I really want to see what my body does with a higher carb training diet as far as performance. The guidelines of the ISSN show 4-10g/cho per kg. Obviously that is a huge range but I’m just gonna try to even hit that bottom number and see if I get improvement. If my weight goes up I’ll try a new strategy.
if I had not have been neurotically tracking it all for nine months I wouldn’t even know where to go from here. What someone said above is probably true… I don’t have a lot of fat to lose this is probably the way my body likes so I should focus more on performance and let the number on the scale go. I also think if I am monitoring it so closely and not losing and I can probably eat a little more and not gain. My body seems steadfast at this new weight.
all the ideas are so helpful and make me analyze this in different ways.
Interesting I’m glad you shared and hope it works out.
i posted about Amino Acids today questioning exercise recovery so maybe you can help me with your knowledge base 😂. I’m curious- is that recommendation for endurance athletes? Personally, if I get 1g/lb lbm (~110g) that puts me out of my calorie requirements even at the lowest level, but I only do light cardio and lift weights.
This was the amino post:
Also someone in another thread cited a study I forgot about whereby long term runner metabolisms slow down so maybe I am not burning anything near what I think. I think I am going to try to use chronometer for macro tracking only and listen to body cues more for calories in.
To answer your first question, it's very possible that you are eating too little for your activity and creating a "starvation mode" in your body where weight conservation is the goal. To overcome this, I'd suggest cutting back on your activity while you are reducing your calorie intake. Alternatively, you could look at the types of activity you are doing and see if tweaking them could help (for example, if you always run at the same pace, adding interval training can be very helpful in firing up your metabolism).
You are very likely not eating enough carbs to fuel your runs. I know there is a culture around low-carb eating in athletics but all it tends to lead to is poor performance outcomes and high perceived effort. It's also difficult to train hard if you are restricting your calories.
In my practice, if someone is eating in a deficit, I prefer they engage in low-intensity, non-appetite stimulating activity (like walking). Think of exercise as something that helps prevent weight gain but it isn't helpful at promoting weight loss.
Hope this helps!
Susan Macfarlane, MScA, RD
Registered Dietitian Nutritionist
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@Susan_RD_101 thank you for the feedback. I contacted Polar and it looks like when my watch calls and activity data BMR is included so I was counting that at least partially twice. At this point I’m so fascinated with the data I don’t care if the scale moves up or down I just want to be able to make it do some thing! Then go from there.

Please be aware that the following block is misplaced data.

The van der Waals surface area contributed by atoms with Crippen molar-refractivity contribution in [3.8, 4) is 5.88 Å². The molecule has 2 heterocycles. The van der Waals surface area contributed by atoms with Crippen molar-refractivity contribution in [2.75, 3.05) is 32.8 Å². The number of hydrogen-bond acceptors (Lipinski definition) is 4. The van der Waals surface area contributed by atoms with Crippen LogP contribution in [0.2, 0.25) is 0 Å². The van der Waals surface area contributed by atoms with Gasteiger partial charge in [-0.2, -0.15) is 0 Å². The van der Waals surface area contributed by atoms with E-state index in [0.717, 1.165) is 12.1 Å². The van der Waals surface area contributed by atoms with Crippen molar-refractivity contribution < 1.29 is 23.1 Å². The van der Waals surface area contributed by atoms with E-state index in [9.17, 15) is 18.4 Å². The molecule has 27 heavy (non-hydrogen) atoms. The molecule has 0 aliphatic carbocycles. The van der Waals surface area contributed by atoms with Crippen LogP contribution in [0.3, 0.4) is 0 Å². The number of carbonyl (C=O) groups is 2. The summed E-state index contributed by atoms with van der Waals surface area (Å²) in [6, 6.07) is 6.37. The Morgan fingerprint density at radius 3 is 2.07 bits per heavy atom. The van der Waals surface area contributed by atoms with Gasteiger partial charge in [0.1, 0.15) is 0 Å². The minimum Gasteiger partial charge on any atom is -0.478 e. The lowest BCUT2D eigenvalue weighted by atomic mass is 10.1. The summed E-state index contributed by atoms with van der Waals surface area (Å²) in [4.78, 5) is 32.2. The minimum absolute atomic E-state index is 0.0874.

I think this is very possible.
Instead of using your subjective body queues, can you use objective data points? 3-4 weeks of regular weigh-ins and comparison of week n to week n+1. If you're recording body circumferences, changes week to week there ought to match your weight changes. If your weights & measurements aren't changing, then you have a pretty strong signal that you're at maintenance kcal levels. If your weight isn't changing but your circumferences are, then fat loss is being masked by water retention/muscle growth.
In your other thread you stated that you were looking to lose 3-5lbs. Running 30-40 miles/week and spending 3 days climbing in the gym suggests you are quite fit, and 3-5lbs for you is probably much more difficult than on a novice trainee. You might have to adjust your expectations towards a lower rate of change (closer losing .5% of your bodyweight/week than 1%).
Grats! Seems like you ought to be teaching us a thing or two .
If someone came to you saying "I run 40 miles a week and want to lose some weight" what do you think your first reaction would be? How would you go about methodically & systematically assessing the client to make recommendations? Have you done the same with yourself? How much are you saying "well I don't need to do exactly what I'd prescribe to a client, because [insert reason here] " ?
Here's an anecdote / some food for thought: I have been tracking calories & training off and on for the past 12 years or so (I'm no body builder or elite athlete -- just a recreational trainee, dad with slightly-better-than-dad-bod). Every time I stop & re-start, I iterate on my prior attempt. Most recently I started keeping a weekly rating of sleep, stress, hunger, and fatigugue -- Nothing fancy, just "0" for no problems, and "5" for mega problems. This isn't a new idea to me, just in the past I didn't do the work because "I didn't think it'd make a difference." Well, I added it this time, and was totally surprised at how just the simple act of adding 4 cells a week to my sheet actually drove behavior change. Like I have something in my mind that wants to have 0's and 1's in the cells, which influenced me to get to bed earlier, get my screens turned off sooner, etc. And if you had asked if I would have predicted this I would have said "no way... writing that stuff down won't matter at all." Go figure.